As members of CUPE 109, we acknowledge that we are on aboriginal land that has been inhabited by Indigenous peoples from the beginning.
We acknowledge that the land on which we gather is the territory of the Haudenosaunee, Anishinaabe, as well as our Bay of Quinte Mohawk neighbours to the west.
As settlers, we’re grateful for the opportunity to gather here and we thank all of the generations of people who have taken care of this land – for thousands of years.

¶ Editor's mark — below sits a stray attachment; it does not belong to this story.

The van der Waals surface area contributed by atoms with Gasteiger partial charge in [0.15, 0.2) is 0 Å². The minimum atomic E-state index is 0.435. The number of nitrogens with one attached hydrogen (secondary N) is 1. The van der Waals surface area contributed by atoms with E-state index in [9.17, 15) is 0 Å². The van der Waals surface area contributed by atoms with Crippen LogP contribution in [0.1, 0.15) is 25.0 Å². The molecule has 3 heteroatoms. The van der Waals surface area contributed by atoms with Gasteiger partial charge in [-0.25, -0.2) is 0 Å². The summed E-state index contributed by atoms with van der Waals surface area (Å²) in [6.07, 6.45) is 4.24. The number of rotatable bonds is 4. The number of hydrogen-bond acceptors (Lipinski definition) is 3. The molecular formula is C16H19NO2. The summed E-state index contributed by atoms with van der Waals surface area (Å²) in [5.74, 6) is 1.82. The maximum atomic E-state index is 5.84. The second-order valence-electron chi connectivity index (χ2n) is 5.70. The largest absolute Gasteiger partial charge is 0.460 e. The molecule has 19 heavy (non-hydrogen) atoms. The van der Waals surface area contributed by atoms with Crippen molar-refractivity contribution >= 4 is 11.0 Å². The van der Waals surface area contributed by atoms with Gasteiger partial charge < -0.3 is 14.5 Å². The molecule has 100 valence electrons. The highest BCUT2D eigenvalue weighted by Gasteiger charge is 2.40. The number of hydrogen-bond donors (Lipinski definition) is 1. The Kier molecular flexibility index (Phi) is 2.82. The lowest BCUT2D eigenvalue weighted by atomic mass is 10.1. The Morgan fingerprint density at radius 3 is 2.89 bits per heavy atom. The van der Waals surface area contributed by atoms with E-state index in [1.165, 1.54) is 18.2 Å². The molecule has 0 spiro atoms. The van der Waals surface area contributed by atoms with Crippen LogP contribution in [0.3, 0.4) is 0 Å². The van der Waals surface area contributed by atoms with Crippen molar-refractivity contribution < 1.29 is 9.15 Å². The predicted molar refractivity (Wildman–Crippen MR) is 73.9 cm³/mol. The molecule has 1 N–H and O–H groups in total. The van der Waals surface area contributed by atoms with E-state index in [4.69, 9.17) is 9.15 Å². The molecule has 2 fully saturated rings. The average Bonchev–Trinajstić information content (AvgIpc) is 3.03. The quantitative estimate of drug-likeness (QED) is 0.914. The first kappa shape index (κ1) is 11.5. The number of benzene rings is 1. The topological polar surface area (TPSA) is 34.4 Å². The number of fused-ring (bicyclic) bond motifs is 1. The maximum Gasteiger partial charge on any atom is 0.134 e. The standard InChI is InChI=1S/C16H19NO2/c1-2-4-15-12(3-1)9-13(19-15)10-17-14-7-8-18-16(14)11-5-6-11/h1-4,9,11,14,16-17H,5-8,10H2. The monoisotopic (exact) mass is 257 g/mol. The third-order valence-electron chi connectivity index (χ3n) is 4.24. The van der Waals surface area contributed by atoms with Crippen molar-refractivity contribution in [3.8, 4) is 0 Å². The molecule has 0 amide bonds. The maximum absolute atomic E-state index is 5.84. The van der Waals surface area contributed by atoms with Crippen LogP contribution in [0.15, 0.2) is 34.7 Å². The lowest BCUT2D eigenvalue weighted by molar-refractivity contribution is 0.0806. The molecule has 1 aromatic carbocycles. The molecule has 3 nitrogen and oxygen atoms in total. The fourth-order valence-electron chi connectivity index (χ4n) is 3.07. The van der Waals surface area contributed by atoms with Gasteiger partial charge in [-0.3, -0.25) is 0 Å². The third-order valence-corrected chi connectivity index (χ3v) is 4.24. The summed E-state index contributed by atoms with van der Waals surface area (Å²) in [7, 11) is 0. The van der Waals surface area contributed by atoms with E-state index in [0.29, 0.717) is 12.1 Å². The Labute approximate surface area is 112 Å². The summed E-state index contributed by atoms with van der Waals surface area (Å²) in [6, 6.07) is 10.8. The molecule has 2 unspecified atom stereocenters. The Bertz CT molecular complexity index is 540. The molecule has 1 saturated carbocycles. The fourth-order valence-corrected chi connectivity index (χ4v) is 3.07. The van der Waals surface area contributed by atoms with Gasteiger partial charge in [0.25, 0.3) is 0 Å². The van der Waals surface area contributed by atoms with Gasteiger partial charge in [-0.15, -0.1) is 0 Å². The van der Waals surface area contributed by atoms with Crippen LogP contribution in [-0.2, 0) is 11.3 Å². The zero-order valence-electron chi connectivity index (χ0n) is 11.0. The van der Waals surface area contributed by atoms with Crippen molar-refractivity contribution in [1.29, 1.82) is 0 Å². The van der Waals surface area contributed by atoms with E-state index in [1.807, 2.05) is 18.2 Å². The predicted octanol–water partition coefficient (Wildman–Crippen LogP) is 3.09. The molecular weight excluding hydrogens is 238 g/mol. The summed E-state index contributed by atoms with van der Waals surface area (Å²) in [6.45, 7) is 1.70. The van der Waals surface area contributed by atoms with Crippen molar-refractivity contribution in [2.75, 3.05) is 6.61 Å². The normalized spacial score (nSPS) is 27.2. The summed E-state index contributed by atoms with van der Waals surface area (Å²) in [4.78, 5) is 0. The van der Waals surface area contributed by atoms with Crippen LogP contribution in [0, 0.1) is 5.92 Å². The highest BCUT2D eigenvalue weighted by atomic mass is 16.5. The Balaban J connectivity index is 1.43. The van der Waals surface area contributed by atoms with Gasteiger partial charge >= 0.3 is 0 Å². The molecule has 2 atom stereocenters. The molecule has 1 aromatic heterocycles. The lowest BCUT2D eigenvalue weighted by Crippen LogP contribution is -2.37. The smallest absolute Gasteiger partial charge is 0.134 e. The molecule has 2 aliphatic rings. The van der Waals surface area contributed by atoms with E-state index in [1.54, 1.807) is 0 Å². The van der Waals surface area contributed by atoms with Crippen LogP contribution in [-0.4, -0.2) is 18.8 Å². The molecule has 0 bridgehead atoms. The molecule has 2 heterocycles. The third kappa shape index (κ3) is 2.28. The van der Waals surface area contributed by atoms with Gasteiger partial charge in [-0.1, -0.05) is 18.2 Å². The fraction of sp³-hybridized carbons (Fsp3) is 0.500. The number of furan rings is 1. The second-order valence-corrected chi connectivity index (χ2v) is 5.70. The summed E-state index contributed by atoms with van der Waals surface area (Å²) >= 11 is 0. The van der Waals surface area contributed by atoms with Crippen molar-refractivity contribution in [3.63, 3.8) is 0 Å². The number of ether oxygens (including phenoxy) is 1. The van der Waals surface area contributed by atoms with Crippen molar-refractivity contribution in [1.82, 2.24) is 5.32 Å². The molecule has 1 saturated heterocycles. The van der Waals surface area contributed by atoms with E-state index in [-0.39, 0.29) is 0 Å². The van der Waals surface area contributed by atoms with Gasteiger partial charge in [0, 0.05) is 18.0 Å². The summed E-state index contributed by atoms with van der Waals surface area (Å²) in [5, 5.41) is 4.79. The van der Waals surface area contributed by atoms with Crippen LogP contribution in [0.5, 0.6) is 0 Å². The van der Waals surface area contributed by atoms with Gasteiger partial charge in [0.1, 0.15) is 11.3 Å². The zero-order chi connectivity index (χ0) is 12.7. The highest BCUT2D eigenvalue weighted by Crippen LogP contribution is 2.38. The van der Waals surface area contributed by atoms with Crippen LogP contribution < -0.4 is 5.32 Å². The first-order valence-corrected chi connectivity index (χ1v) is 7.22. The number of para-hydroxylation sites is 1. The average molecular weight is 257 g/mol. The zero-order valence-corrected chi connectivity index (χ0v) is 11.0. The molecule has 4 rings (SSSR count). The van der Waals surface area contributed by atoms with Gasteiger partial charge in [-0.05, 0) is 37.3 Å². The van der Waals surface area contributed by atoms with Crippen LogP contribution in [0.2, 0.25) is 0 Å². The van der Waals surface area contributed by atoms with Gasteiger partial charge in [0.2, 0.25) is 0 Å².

Long before today, as we gather here, there have been aboriginal peoples who have been the stewards of this place.
We recognize and deeply appreciate their historic connection to this place. We also recognize the contributions of the Métis, Inuit and other Indigenous peoples have made, both in shaping and strengthening this community in particular, and our province and country as a whole.
As settlers, this recognition of the contributions and historic importance of Indigenous people must also be clearly and overtly connected to our collective commitment to make the promise and the challenge of Truth and Reconciliation real in our communities, and in particular to bring justice for murdered and missing Indigenous women and girls across our country.